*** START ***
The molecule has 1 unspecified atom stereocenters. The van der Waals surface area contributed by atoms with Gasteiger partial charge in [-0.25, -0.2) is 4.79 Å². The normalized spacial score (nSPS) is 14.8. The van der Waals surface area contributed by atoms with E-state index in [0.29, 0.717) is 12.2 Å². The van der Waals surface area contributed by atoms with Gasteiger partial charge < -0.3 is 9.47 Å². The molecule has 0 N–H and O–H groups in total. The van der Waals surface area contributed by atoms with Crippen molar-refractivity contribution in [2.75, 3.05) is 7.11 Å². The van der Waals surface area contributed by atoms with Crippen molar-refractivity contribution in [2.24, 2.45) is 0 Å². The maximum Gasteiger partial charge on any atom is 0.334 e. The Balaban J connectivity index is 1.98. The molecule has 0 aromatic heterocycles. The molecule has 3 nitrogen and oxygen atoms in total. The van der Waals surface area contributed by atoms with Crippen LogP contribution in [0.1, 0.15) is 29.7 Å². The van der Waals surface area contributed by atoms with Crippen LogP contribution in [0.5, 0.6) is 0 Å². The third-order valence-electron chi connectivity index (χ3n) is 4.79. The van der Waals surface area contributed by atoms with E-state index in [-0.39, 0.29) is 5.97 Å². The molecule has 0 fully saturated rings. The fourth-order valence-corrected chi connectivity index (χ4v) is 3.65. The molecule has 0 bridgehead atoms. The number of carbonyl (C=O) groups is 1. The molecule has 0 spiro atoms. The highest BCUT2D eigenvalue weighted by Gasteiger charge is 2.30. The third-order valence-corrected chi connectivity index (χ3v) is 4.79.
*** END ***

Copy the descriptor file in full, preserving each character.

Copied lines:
The molecule has 1 unspecified atom stereocenters. The van der Waals surface area contributed by atoms with Gasteiger partial charge in [-0.25, -0.2) is 4.79 Å². The normalized spacial score (nSPS) is 14.8. The van der Waals surface area contributed by atoms with E-state index in [0.29, 0.717) is 12.2 Å². The van der Waals surface area contributed by atoms with Gasteiger partial charge < -0.3 is 9.47 Å². The molecule has 0 N–H and O–H groups in total. The van der Waals surface area contributed by atoms with Crippen molar-refractivity contribution in [2.75, 3.05) is 7.11 Å². The van der Waals surface area contributed by atoms with Crippen molar-refractivity contribution in [2.24, 2.45) is 0 Å². The maximum Gasteiger partial charge on any atom is 0.334 e. The Balaban J connectivity index is 1.98. The molecule has 0 aromatic heterocycles. The molecule has 3 nitrogen and oxygen atoms in total. The van der Waals surface area contributed by atoms with Crippen LogP contribution in [0.1, 0.15) is 29.7 Å². The van der Waals surface area contributed by atoms with Crippen LogP contribution in [0.5, 0.6) is 0 Å². The third-order valence-electron chi connectivity index (χ3n) is 4.79. The van der Waals surface area contributed by atoms with E-state index in [-0.39, 0.29) is 5.97 Å². The molecule has 0 fully saturated rings. The fourth-order valence-corrected chi connectivity index (χ4v) is 3.65. The molecule has 0 bridgehead atoms. The number of carbonyl (C=O) groups is 1. The molecule has 0 spiro atoms. The highest BCUT2D eigenvalue weighted by Gasteiger charge is 2.30. The third-order valence-corrected chi connectivity index (χ3v) is 4.79.